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Oribe is a visual style named after the late-16th-century tea master Furuta Oribe (1544-1615). Typically, black or green glazes are applied to asymmetrical clay bodies and light-colored windows are created using feldspar. These high-contrast areas then act as a canvases upon which abstract, minimalistic, and often naturalistic themes are painted...
All Items : Artists : Ceramics : Pottery : Bowls : Pre 2000 item #1360334 (stock #TRC1797)
Kyoto Ceramics and Fine Art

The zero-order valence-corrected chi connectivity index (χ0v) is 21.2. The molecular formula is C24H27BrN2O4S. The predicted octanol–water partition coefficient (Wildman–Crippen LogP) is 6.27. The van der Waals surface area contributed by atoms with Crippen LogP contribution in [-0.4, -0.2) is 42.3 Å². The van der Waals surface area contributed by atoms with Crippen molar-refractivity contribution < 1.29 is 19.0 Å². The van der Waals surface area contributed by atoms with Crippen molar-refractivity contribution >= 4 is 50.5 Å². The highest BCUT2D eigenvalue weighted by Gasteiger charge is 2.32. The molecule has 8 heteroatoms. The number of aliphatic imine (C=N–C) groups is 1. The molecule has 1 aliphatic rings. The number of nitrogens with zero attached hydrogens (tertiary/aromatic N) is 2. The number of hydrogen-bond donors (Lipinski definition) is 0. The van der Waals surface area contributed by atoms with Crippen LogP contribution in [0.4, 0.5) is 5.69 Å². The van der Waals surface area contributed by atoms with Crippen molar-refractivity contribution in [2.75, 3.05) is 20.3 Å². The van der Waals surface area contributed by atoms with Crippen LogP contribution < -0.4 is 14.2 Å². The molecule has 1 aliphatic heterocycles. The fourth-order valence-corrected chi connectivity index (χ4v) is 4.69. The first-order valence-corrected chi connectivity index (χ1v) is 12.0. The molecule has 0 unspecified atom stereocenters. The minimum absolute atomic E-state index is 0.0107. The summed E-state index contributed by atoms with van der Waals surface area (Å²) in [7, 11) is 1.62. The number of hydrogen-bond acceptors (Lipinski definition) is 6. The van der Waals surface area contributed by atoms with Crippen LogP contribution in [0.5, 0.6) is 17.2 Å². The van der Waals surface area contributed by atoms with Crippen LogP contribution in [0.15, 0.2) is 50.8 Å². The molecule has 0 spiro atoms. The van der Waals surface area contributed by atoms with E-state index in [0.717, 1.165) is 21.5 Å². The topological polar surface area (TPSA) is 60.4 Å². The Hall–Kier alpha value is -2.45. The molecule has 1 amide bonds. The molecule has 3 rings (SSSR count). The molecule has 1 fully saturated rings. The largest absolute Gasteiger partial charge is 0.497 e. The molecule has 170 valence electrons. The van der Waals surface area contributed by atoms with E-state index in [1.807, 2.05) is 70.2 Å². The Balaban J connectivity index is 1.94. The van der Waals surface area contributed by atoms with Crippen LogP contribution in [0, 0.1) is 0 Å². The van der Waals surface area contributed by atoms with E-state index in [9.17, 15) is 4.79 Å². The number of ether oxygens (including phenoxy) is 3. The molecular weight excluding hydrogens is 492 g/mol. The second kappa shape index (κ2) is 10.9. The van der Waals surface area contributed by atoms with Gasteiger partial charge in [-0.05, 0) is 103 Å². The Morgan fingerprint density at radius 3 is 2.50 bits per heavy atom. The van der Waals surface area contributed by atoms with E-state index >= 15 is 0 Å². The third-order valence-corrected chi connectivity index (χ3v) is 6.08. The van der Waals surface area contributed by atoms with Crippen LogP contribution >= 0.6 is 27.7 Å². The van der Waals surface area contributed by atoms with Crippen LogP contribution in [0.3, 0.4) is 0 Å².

$475.00
Stretching back over 400 years, Hagi-yaki is second only to Raku for its favor among tea people. Prized for its subdued colors and classical features—especially the glazing—which is often clear and vivid; Hagi is most often described as a high-fired stoneware type of pottery, though it often tends to be porous in nature. One commonly noted feature of Hagi is its tendency to change color with age as it is gradually darken over time as it very slowly absorbs, and is stained by the tea...
All Items : Artists : Ceramics : Pottery : Bowls : Contemporary item #1360158 (stock #TRC1796)
Kyoto Ceramics and Fine Art
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Looking something akin to dragon skin with gilded beads glistening between the scales, this recent creation by young artist Hiramatsu Ryoma demonstrates his creative imagination and challenges the traditional boundaries of what defines a tea bowl...